Special issue: "The Allure of Obsolescence"
We are excited to announce the launch of and call for papers for a new peer-reviewed, open-access online journal, Artifact & Apparatus: Journal of Media Archaeology. We invite scholars, curators, and practitioners from art history, film and media studies, library and information science, science and technology studies, and related fields to contribute articles on the history, theory, aesthetics, and practice of media objects, broadly conceived. From digital information networks to early electrical communications tools; from closed-circuit video surveillance systems to mechanical typewriters; and from pre-cinematic optical toys to virtual reality artworks, we invite contributors to reconsider the material objects that record, store, transmit, and reproduce texts, images, sounds, and information.
Why "artifact and apparatus"? We want to harness these words' multiple meanings to encourage a revision of media history grounded in its material artifacts and technological apparatuses—both physical and virtual objects (lantern slides, video files, wax cylinders, newsprint) and the traces of their mediation and marks of their materiality (signal loss, bit-rot, deterioration, decomposition), as well as the instruments, machines, devices, and equipment (computers, cameras, cables, projectors) and their functions and dispositifs.
For our inaugural issue, "The Allure of Obsolescence," planned for publication December 2021, we invite contributors to think about the meaning of "obsolescence" in the writing of media history. Playing on the title of Arlette Farge's The Allure of the Archives, we encourage media artists, archivists, and archaeologists to explore our collective preoccupation with "obsolete" media formats and technologies: What is their hold on us? Why do some people feel compelled to save and collect outdated technologies? How can we safeguard their continued existence? Should we? and, if so, whose responsibility is it? What treasures and secrets do these objects hide, and what can they reveal about past and present media cultures? Is "obsolescence" a productive lens through which to write and read media history?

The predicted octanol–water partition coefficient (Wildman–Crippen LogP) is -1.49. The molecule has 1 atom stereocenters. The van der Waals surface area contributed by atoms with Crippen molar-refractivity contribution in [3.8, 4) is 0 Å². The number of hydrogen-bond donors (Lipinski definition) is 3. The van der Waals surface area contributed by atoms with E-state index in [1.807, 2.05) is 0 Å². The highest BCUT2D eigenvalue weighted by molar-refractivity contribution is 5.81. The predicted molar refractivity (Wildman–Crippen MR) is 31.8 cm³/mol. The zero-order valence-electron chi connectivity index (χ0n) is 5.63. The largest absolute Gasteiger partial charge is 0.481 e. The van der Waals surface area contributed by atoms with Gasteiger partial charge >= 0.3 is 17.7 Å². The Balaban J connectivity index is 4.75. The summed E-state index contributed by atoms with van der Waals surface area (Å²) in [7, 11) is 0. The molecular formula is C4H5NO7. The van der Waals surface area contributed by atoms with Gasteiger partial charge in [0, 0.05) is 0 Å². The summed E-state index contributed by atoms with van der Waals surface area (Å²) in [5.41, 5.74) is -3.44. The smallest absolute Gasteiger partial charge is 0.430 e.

Suggested topics include, but are not limited to:
• The preservation, collection, and maintenance of obsolete media and technology.
• Media forensics and the reverse-engineering of now-obsolete media technologies.
• The use of obsolete media in artistic practices (photochemistry, analog media).
• Obsolescence and/as fetishization.
• The resurgence and recommodification of obsolete media (polaroids, vinyl records).
• Planned obsolescence.
• Obsolete institutions, jobs, and practices.
• Archives and media-archaeological collections.
• Historical time, chronology, and alternative media-technological temporalities.
• Obsolescence and/as loss of history and cultural memory.
• Migration, remediation, and digitization.
• Obsolescence and/as nostalgia.
• The thrill, joy, and wonder of playing with obsolete media objects.
• Histories and traces of matter and material culture.
• New materialist and/or object-oriented-ontological approaches to obsolescence.
We invite academic articles in the 4,000-6,000-word range, as well as experimental essays, demonstrations of artifacts and apparatuses, artists' manifestos and portfolios, personal recollections and reflections, along with other forms. If you'd like to propose an alternative format, please reach out to the editor at firstname.lastname@example.org.
Submissions and timeline
We are happy to work with contributors to develop their articles, and welcome you to get in touch with us to discuss ideas and receive feedback at any point before the deadline. Contributors may submit a 250-word proposal and short bio to email@example.com by April 15 for early feedback; OR to submit a full 4,000-6,000-word article by June 30. Contributors should expect to receive feedback from peer-reviewers by September 15, and revised articles will be due November 1. The inaugural issue of Artifact & Apparatus is scheduled for publication in December 2021.
Submissions should be 4,000-6,000 words, formatted in 12pt Times New Roman, paginated, double-spaced. Citations should adhere to Chicago Manual of Style (Notes and Bibliography) guidelines. Please include a 100-word abstract and short bio. Submit your paper as a Microsoft Word or other preferred word-processor document. Any figures or illustrations should be submitted separately as high-resolution JPEG or TIFF files.
Submission does not guarantee publication. Papers will go through a double-blind peer-review process. The editorial board reserves the right to reject any submission that does not follow these guidelines, unless prior approval has been granted. If you have any questions, please contact the editor at the above email address.
About the journal
Artifact & Apparatus is a peer-reviewed, open-access online journal, and will publish one themed volume annually. The first issue, "The Allure of Obsolescence," is planned for publication in December 2021.
media archaeology; media materiality; media archives; media art; digital media; material and visual culture.